Sternal fractures can typically be managed through conservative treatment without surgery. However, surgical intervention is indicated when unstable fractures are coupled with severe dislocations, or in cases of flail chest accompanied by respiratory failure. In such instances, if surgical treatment is not undertaken, an increased risk exists of respiratory distress and a prolonged period of ventilator application. This heightens the likelihood of respiratory complications, such as pneumonia, particularly as the duration of the ICU stay is extended. Therefore, it is crucial to appropriately identify patients who would benefit from either surgical or conservative treatments and administer the corresponding treatment accordingly [4].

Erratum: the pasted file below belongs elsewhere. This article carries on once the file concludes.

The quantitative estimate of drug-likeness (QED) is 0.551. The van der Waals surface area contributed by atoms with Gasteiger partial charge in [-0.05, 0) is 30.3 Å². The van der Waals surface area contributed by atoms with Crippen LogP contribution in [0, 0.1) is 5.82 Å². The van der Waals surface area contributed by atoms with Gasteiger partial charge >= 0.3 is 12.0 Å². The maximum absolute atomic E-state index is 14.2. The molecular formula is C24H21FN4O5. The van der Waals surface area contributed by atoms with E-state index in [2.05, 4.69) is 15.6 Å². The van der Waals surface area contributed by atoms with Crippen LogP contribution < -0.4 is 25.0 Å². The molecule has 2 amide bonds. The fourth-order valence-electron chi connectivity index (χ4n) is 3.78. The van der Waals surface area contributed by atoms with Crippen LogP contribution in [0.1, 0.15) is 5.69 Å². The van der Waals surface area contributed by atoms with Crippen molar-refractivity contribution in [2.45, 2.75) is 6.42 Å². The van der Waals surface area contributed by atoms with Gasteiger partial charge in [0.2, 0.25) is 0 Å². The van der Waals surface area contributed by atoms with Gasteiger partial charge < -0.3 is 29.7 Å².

Sternal fixation surgery has seen a recent exponential increase in performance, yet the indications for its application remain unestablished [10]. Our study revealed no significant difference in the mean Injury Severity Score between surgical and nonsurgical groups. However, the surgery group displayed a higher incidence of intrathoracic injuries, including heart, aorta, or other arterial injuries, and flail chest. This suggests that surgical sternal fixation may be indicated when heart or thoracic vessel injuries and multiple rib fractures necessitate surgery. Displacement can be classified into nondisplaced, offset, and displaced categories [11]. At our center, indications for surgery included either an offset of more than 50% or displacement. Of the 111 patients with offset displacement, 19 had an offset of 50% or more. Among these, six patients with flail motion underwent ORIF, all of whom had rib fractures. The remaining 13 patients did not exhibit flail motion, and only four of them had rib fractures. Of the six patients who underwent surgery without flail motion, one experienced a xiphoid resection due to abnormal union, and five had surgery due to persistent pain and chest discomfort. Of the 92 patients with an offset of less than 50%, 33 had a flail chest, of whom 32 had rib fractures and one had a segmental fracture of the sternal body. Therefore, in cases of offset displacement, the presence of a rib fracture contributed more to the occurrence of flail motion than the degree of displacement. This is further supported by the fact that of 96 patients exhibiting flail motion, 93 had rib fractures. In cases of flail motion without rib fractures, the displacement was not severe, but a segmental fracture of the sternum was observed. Thus, when deciding on surgical treatment, it is more appropriate to consider not only the degree of displacement but also the presence of flail motion as an indication for surgery.